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Bob Edwards Weekend - April 2014

April 5-6

HOUR ONE:

Doyle McManus, Washington columnist for the Los Angeles Times, joins Bob to discuss the latest political news.

Errol Morris spent 33 hours with Donald Rumsfeld to make his new film, The Unknown Known.  But unlike The Fog of War, his previous documentary about a former Secretary of Defense, the star of this film is unapologetic. Morris says that the movie he made with Rumsfeld is vastly different from The Fog of War: “It is a character study of a very different kind of character: it is about a mind that appears to be open but may in fact be locked up like a safe.”

HOUR TWO:

As fans gather to watch the NCAA basketball championships and obsess over their brackets, Bob Edwards takes a look at the treatment of athletes in big-time college sports and the impact of big-money sports programs on higher education.  Bob’s investigation features SiriusXM’s own Dave Zirin and includes the voices of Len Elmore and other former players; college officials like University of West Virginia president Gordon Gee, who had a controversial tenure at Ohio State; and journalists who have covered college sports, including John Feinstein.  It’s an hour-long look behind the hoopla, called “Dropping the Ball: The Shady Side of Big-Time College Sports.

 

April 12-13

HOUR ONE:
 
Doyle McManus, Washington columnist for the Los Angeles Times, joins Bob to discuss the latest political news.
 
It is not new news that Americans take less vacation and work more hours than any other population. But what is all of this work doing to us? Washington Post reporter Brigid Schulte’s new book, Overwhelmed: Work, Love, and Play When No One Has the Time, looks at the facts behind our culture of busyness.
 
HOUR TWO:
 
Hateship Loveship is a new film adapted from a short story by Nobel laureate Alice Munro. Bob talks with director Liza Johnson and actress Kristen Wiig about this story of unlikely friendship and love. 
 
David Crosby is a two-time Rock and Roll Hall of Fame inductee – for his work with The Byrds and Crosby, Stills & Nash. Now Crosby has released Croz, his first solo studio album in over 20 years.  Bob talks with Crosby about his career and his latest work.
 
 
April 19-20
 
HOUR ONE: 
 

Doyle McManus, Washington columnist for the Los Angeles Times, joins Bob to discuss the latest political news.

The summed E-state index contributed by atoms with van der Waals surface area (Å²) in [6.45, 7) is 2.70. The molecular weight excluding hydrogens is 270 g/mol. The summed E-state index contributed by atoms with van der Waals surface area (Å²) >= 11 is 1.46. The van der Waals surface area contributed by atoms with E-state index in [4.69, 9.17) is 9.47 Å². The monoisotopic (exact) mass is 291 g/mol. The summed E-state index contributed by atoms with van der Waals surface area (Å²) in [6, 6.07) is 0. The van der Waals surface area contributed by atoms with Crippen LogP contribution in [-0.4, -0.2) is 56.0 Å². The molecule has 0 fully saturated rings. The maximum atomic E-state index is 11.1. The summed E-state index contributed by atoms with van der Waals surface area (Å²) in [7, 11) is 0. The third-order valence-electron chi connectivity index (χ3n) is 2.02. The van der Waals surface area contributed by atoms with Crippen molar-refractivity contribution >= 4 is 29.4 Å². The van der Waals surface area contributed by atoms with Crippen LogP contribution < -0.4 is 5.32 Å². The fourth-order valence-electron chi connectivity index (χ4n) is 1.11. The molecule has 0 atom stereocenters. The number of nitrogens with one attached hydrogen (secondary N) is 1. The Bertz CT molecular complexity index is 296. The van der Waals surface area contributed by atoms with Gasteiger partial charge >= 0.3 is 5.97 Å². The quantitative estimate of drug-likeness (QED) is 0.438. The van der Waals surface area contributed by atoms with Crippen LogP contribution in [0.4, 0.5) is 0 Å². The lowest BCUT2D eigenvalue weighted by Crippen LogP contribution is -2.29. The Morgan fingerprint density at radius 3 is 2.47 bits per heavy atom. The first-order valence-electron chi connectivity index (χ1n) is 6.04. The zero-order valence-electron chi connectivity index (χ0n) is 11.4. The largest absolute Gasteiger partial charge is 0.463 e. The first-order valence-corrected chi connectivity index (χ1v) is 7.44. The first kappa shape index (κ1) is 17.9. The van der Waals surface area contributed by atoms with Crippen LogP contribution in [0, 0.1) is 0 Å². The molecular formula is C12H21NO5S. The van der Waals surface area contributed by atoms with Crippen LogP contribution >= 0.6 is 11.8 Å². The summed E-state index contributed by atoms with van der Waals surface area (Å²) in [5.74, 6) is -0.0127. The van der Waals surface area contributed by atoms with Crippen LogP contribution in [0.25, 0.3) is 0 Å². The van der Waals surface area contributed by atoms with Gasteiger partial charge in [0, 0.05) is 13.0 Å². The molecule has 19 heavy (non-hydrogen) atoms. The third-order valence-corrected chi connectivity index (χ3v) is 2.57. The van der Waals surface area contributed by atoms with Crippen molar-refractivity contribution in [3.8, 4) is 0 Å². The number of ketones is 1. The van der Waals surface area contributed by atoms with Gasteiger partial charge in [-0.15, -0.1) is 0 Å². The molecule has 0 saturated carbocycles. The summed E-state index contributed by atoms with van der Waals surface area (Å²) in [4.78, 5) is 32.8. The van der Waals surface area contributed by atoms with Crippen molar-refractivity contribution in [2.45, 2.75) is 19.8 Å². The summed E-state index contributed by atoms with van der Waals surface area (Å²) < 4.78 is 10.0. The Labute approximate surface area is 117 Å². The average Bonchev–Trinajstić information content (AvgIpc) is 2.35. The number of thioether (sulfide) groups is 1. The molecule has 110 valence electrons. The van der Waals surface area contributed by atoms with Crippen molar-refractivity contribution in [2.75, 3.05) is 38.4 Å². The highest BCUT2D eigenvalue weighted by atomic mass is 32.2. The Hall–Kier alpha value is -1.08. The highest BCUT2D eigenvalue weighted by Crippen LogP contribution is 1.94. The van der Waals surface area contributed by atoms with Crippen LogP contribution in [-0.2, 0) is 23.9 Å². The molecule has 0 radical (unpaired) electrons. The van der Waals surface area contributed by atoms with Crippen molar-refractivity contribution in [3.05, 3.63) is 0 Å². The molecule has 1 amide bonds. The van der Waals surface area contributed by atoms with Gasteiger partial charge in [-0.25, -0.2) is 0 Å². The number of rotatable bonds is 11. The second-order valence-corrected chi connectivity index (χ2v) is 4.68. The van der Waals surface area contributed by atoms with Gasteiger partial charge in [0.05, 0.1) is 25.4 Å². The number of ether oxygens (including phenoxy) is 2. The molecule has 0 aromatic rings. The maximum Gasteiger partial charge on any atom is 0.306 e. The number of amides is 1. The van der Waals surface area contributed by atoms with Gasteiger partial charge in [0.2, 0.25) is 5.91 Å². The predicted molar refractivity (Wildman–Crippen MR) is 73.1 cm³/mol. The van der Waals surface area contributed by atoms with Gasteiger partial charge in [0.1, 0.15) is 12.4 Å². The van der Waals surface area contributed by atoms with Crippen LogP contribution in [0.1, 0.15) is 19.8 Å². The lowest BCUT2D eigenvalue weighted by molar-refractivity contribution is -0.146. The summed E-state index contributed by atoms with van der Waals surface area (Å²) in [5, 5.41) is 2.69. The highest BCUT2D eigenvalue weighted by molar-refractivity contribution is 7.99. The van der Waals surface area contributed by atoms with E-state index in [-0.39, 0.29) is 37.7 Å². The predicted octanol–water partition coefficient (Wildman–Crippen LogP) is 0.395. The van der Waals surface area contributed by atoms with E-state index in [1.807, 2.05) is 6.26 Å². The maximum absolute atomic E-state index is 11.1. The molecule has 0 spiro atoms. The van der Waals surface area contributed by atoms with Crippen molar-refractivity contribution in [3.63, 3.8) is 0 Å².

Even when we ask a work colleague or a close friend for an honest opinion, we often aren’t ready to hear what they have to say. To teach us all to become better listeners, Bob talks with Douglas Stone and Sheila Heen, the authors of Thanks for the Feedback: The Science and Art of Receiving Feedback Well.

HOUR TWO:

Conservationist and founder of the Bumblebee Conservation Trust, Dave Goulson found his passion for bees as a young boy in rural England. His book, A Sting in the Tale: My Adventures with Bumblebees, looks at why bees worldwide are declining and what we can do about it.

Actor John Turturro has appeared in four films by the Coen Brothers, nine Spike Lee joints and all three of the Transformers blockbuster movies. His latest film is Fading Gigolo, which he wrote, directed and stars in.  It includes a stellar cast, featuring Woody Allen as Turturro’s pimp. We’ll discuss the new movie and Turturro’s eclectic acting career.

 

April 26-27

HOUR ONE:
    

Doyle McManus, Washington columnist for the Los Angeles Times, joins Bob to discuss the latest political news.

Cesar Chavez died two decades ago but his legacy is still felt today. Miriam Pawel is the author of The Crusades of Cesar Chavez, the first comprehensive biography of the labor leader that explores his work on behalf of migrant workers and his “profound humanity.”

Then, the latest installment of our ongoing series This I Believe. This week we hear from Kentucky poet George Ella Lyon. She believes in the importance of maintaining a good relationship with nature.

HOUR TWO:

If you google the name Vivian Maier today, you will get nearly a million hits. But just a few years ago, you would have gotten one: an obituary from the Chicago Tribune placed by three people unrelated to her. Vivian Maier died in 2009, and the fascinating story of her posthumous rise to fame is told in a new documentary titled Finding Vivian Maier. Bob learns more about her story from the film’s producersJohn Maloof and Charlie Siskel.

“I’m mad as hell, and I’m not going to take this anymore!” These iconic words were spoken by the fictitious anchorman Howard Beale in the 1976 movie Network. In Mad as Hell: The Making of Network and the Fateful Vision of the Angriest Man in MoviesDave Itzkoff, a culture reporter for The New York Times, tells the behind-the-scenes story of the film, including how screenwriter Paddy Chayefsky prophetically envisioned the future of mass media.